With this knowledge the author shares with his readers the story about being purposeful and visionary. “By early 2000 I knew that if the banking sector took off without me in it as an owner I would be left standing on the tarmac, a very frustrated professional with little hope of making my entrepreneurial vision a reality … As the reform agenda began to take shape I was certain the banking industry would undergo rapid growth and transformation and the ‘family-owned’ bank model … would become untenable … At that moment it was still possible for someone to buy a bank of their own, but as I listened to these powerful people talking I could see clearly that this opportunity would not last forever. If I did not take a positive entrepreneurial step very soon then the door would be slammed shut and I ran the risk of finding myself on the tarmac again” (p.20). You can call that ‘the fear of the tarmac is the beginning of bank ownership’.
There are astounding critical moments in the book which provide lessons in strategic thinking – such as in the crafting of the business model, the ‘go to market’ strategy, presented, surprisingly, in some great detail; transparency – such as when they take the decision to investigate past foreign exchange dealings and reported the bank’s malfeasance to the regulators without prompting; ensuring clarity from DAY ONE, to play in the Champions’ League of banking.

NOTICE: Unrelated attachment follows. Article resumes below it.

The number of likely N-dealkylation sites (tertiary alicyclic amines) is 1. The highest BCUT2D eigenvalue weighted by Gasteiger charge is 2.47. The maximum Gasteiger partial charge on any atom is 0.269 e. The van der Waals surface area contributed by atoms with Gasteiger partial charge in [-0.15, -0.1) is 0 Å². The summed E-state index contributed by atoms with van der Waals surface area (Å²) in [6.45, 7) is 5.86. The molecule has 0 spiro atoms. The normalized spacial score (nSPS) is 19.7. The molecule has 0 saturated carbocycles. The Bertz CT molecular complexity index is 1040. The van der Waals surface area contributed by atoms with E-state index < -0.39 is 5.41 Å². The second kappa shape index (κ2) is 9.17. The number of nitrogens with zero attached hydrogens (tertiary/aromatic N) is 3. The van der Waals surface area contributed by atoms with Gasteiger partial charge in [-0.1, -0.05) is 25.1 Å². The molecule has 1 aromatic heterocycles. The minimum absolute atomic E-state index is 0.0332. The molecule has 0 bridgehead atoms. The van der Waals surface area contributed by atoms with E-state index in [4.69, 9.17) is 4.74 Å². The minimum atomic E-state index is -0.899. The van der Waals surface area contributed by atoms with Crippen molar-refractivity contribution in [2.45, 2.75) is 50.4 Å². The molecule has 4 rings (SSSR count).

In Chapter 6, which the author titled ‘A Vision for Transformation – Mission Impossible’, the reader will find everything upon which the bank is built and standing. They go to the Dutch development finance institution, FMO, and say to them, “we are a small bank with no track record and we need your help” (p.70) and they came back with a $10 million line of credit because the people at FMO liked what they heard. More importantly, “it was a sign of their faith in us as individuals” (pp.71-72).